One of the key messages that the U.S. sustainable transportation movement has been advancing for decades is “fix-it-first” — meaning that the maintenance and repair of existing highways, roads and other infrastructure should be prioritized above highway expansion. Biden’s infrastructure plan references the idea, but uses the term “fix it better,” a turn of phrase which has not yet been defined.

Investing in keeping roads and highways in good condition is crucial, but when pressured to shift away from expansion to maintenance, governments often attempt to disguise expansion as repair. In Canada and the U.S., getting true fix-it-first budgets will take a lot of pressure.

A high-quality public highway bus and passenger rail network is an essential element of any effective climate action strategy.

When you make a car lane into a bus lane, a protected bike lane or more space for pedestrians, people drive less and traffic “evaporates.” Even establishment sources like a recent OECD International Transport Forum report recognize the science of evaporating traffic and recommends that cities “use road space reallocation to proactively manage traffic” and reduce greenhouse gas pollution.

A decisive moment

Vancouver’s recently approved Climate Emergency Action Plan aims to reallocate at least 11 per cent of road space to reduce “vehicle ownership and kilometres travelled by vehicle.”

Other cities, including Amsterdam, Bogotá, and Seoul, are far ahead of Vancouver in reallocating road space and creating more pleasant urban spaces.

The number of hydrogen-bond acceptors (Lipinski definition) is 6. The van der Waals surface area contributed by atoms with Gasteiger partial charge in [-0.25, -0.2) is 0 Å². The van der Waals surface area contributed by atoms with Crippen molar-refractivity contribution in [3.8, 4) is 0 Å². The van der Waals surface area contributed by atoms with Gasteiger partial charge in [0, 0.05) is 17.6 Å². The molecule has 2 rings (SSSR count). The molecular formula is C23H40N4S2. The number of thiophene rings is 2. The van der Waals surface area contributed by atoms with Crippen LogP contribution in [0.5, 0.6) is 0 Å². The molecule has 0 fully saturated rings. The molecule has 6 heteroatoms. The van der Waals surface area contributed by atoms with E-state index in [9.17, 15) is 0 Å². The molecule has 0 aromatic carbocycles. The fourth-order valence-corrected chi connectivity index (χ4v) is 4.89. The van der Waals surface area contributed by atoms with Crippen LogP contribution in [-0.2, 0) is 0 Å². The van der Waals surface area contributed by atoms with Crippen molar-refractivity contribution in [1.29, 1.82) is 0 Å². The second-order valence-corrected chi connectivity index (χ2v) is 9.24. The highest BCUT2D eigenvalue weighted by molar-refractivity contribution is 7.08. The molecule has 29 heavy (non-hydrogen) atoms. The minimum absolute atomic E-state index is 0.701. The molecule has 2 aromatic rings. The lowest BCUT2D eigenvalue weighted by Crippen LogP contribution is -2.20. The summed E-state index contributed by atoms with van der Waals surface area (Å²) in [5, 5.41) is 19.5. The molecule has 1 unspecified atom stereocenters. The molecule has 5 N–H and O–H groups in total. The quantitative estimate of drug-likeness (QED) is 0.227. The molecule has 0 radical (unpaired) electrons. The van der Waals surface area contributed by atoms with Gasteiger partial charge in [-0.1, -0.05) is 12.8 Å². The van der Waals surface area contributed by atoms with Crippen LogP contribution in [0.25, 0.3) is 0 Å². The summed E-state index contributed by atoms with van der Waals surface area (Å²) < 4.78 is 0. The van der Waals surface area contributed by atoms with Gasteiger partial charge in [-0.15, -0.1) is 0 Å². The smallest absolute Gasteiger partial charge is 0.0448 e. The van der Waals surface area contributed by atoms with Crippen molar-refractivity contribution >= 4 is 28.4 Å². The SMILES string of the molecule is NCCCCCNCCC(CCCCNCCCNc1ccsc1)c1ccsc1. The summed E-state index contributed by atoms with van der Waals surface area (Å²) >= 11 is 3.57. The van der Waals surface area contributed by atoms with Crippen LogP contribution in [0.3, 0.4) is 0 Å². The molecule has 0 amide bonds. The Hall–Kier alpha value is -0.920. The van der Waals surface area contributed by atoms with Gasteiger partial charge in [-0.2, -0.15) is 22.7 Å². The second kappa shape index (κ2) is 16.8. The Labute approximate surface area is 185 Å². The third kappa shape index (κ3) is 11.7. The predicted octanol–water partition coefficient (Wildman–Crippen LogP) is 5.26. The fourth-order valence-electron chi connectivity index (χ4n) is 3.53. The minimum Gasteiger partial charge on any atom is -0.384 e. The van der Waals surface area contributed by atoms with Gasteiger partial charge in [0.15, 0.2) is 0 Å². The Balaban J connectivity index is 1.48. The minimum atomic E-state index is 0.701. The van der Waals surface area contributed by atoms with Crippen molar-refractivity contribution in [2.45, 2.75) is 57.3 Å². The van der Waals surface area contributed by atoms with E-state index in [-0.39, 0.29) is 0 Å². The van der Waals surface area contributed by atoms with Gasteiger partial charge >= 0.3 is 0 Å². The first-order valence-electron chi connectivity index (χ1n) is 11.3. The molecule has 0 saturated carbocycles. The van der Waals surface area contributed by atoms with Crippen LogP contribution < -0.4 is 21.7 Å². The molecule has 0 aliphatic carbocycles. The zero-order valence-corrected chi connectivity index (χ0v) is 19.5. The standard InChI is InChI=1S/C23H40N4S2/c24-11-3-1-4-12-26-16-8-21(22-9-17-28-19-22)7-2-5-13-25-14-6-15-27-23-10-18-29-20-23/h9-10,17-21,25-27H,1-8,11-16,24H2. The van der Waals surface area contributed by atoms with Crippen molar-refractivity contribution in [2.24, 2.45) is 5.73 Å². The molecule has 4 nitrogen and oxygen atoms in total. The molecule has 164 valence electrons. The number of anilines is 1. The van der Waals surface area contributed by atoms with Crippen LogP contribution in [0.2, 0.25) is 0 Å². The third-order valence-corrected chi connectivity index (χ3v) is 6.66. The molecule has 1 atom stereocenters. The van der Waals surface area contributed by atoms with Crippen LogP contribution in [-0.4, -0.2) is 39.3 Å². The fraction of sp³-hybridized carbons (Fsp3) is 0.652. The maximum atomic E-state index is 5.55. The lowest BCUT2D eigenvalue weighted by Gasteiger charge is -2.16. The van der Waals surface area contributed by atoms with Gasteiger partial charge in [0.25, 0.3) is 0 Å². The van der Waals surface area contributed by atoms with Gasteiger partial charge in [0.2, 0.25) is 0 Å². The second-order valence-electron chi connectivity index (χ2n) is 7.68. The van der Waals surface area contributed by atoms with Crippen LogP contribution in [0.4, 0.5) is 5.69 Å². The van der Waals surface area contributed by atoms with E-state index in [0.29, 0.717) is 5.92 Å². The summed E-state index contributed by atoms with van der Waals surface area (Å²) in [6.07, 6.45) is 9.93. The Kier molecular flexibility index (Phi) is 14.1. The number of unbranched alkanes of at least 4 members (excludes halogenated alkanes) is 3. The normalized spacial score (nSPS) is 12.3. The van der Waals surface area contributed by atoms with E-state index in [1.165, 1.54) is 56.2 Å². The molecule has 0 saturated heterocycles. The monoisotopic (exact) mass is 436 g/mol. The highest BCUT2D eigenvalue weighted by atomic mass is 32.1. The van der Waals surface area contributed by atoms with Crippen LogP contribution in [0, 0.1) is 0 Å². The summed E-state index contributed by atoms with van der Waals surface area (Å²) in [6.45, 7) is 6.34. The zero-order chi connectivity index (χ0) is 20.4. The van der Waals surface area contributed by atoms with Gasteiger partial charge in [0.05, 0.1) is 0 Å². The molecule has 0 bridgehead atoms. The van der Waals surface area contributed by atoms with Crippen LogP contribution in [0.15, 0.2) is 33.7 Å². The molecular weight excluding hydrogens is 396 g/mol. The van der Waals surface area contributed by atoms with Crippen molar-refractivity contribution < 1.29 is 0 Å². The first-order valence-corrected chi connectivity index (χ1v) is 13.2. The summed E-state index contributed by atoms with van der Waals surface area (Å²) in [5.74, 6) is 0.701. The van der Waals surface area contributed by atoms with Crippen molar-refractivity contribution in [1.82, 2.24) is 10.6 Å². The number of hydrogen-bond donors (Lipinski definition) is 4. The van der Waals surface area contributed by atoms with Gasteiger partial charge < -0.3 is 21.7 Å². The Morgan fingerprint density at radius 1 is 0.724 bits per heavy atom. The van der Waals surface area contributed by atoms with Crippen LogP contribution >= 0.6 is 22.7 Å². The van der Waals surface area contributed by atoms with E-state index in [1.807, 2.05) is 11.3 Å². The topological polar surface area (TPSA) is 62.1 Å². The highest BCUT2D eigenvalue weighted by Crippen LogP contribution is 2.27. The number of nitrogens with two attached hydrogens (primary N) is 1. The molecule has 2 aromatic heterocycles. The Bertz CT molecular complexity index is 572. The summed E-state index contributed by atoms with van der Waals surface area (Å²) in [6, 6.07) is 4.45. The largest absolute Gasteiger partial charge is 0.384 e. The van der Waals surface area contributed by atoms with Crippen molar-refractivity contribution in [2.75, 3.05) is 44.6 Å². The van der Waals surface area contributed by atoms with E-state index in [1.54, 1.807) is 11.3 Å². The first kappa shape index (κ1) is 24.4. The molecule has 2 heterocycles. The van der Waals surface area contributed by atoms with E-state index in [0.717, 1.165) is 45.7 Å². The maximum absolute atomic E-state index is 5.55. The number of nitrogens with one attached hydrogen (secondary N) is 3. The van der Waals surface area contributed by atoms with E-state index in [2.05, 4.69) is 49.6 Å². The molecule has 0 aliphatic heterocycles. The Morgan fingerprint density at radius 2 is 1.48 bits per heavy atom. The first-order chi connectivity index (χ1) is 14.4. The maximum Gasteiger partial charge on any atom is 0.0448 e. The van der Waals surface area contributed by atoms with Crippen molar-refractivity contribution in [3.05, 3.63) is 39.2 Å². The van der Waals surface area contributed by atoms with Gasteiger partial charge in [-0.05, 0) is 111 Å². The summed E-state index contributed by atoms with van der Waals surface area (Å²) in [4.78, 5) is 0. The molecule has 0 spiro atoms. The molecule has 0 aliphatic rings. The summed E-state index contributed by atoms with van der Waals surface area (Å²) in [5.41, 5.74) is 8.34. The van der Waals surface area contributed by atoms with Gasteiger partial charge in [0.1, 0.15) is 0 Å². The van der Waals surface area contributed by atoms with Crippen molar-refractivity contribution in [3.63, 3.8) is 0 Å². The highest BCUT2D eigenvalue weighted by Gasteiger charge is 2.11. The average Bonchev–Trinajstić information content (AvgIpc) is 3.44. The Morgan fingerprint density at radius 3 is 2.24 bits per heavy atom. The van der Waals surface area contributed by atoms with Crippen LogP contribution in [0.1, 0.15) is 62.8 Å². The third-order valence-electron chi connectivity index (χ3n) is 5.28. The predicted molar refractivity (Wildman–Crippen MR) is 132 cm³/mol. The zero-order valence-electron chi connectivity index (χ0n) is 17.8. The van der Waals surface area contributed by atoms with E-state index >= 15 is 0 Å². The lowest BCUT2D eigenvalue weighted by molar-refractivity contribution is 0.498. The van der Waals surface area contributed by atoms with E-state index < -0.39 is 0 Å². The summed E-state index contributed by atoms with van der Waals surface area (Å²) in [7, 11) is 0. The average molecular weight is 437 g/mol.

People also need to travel to and from smaller communities, as well as between cities. A high-quality public highway bus and passenger rail network is an essential element of any effective climate action strategy, not least because it would help bridge the urban-rural political divide.

This change in U.S. transportation policy didn’t happen spontaneously. Multiple groups had to come together to put transportation spending on the political agenda, and the same groups will have to push even harder to get the policy implemented.

Canada is arguably far better positioned than the U.S. to make a decisive shift away from highway expansion and car dependency towards a healthier and more diverse transportation system.

Canada’s transit ridership is closer to U.K. levels than the U.S.’s very low levels, Our MPs have already voted for a climate test for infrastructure, and Vancouver’s climate emergency plan is a powerful model.

The logical next step to make this shift a reality is for people and organizations from coast to coast to demand a full federal environmental assessment for Highway 413 and the Holland Marsh Highway in the Greater Toronto Area.